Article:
IBM envisions its WebSphere application platform serving increasingly as a focal point for services provisioning.
Already in place to a degree, the Service Integration Bus paradigm anticipated by IBM will understand multiple protocols as well as Soap and Web services.
"We want to go into services-oriented architectures across the enterprise, and that goes way beyond [protocols such as Soap]," said Andre Tost, solutions architect in the IBM WebSphere Business Development organisation, during a presentation at the XML Web Services One conference at Santa Clara, California.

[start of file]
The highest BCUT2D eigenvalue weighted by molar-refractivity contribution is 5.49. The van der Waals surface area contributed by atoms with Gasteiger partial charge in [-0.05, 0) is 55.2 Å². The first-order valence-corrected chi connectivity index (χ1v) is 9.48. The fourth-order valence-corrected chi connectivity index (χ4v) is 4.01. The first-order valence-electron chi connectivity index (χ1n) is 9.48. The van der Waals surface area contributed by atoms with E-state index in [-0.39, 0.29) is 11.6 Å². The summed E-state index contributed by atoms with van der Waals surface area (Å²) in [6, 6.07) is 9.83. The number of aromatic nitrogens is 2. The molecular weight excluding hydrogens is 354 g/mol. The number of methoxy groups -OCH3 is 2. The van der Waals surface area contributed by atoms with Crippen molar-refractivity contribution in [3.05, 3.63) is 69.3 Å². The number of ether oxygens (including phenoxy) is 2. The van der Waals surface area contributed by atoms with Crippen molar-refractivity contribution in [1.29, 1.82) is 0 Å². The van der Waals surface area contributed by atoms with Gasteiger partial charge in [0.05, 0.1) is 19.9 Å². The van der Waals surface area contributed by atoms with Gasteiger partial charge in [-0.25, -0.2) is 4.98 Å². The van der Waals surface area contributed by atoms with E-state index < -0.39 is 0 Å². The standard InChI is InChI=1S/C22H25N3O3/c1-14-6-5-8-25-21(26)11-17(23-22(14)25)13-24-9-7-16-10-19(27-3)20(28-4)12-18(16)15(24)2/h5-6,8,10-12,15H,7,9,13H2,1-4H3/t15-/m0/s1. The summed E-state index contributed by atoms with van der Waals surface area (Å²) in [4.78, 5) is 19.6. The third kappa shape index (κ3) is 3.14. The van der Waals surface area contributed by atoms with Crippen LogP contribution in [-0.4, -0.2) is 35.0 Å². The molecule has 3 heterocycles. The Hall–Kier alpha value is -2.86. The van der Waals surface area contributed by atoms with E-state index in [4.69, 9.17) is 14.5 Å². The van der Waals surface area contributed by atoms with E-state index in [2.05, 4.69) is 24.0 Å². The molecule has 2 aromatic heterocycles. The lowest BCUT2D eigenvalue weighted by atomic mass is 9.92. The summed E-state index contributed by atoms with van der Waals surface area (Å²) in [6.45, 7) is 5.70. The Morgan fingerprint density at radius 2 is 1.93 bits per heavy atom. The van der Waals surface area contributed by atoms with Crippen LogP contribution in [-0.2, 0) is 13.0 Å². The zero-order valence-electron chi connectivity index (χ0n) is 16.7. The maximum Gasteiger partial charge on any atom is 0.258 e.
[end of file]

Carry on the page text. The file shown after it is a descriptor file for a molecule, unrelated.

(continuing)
The Service Integration Bus would integrate applications such as portals, b-to-b interactions, web services and existing applications, and feature a common run-time environment. JCA (Java Connector Architecture) connectors would "talk" to mainframes and systems such as SAP implementations.
Additionally, IBM's web services vision for WebSphere features client- and server-side buses, using Web Services Invocation Framework and an attendant API.
"What this is showing in the end is that we want to have a bus-based architecture," Tost said.
Also incorporated into IBM's WebSphere blueprint are grid services for providing quality-of-service resources on demand; the Eclipse development tools framework for a portal-like development environment; and J2EE.
WebSphere would serve as a messaging backbone, Tost said.
Web services would supplement, and not replace, EAI (enterprise application integration) by making EAI easier. "A lot of people say web services will replace EAI, and that's not going to happen," Tost said.